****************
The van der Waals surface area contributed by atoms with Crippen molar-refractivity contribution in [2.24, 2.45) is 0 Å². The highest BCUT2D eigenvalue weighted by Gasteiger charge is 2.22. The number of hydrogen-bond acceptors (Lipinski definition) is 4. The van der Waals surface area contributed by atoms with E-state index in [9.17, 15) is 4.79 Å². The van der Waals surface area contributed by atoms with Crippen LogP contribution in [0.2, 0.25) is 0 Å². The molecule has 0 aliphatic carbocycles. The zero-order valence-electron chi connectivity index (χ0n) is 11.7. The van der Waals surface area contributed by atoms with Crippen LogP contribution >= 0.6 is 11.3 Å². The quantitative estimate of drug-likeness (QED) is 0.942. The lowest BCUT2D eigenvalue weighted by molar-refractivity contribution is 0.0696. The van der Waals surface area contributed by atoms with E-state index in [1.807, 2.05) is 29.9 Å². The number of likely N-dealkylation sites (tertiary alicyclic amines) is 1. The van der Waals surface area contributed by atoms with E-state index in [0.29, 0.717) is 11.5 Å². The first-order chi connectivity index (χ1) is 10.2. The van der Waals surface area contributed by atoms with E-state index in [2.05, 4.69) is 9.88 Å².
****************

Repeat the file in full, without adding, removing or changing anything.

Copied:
The van der Waals surface area contributed by atoms with Crippen molar-refractivity contribution in [2.24, 2.45) is 0 Å². The highest BCUT2D eigenvalue weighted by Gasteiger charge is 2.22. The number of hydrogen-bond acceptors (Lipinski definition) is 4. The van der Waals surface area contributed by atoms with E-state index in [9.17, 15) is 4.79 Å². The van der Waals surface area contributed by atoms with Crippen LogP contribution in [0.2, 0.25) is 0 Å². The molecule has 0 aliphatic carbocycles. The zero-order valence-electron chi connectivity index (χ0n) is 11.7. The van der Waals surface area contributed by atoms with Crippen LogP contribution >= 0.6 is 11.3 Å². The quantitative estimate of drug-likeness (QED) is 0.942. The lowest BCUT2D eigenvalue weighted by molar-refractivity contribution is 0.0696. The van der Waals surface area contributed by atoms with E-state index in [1.807, 2.05) is 29.9 Å². The number of likely N-dealkylation sites (tertiary alicyclic amines) is 1. The van der Waals surface area contributed by atoms with E-state index in [0.29, 0.717) is 11.5 Å². The first-order chi connectivity index (χ1) is 10.2. The van der Waals surface area contributed by atoms with E-state index in [2.05, 4.69) is 9.88 Å².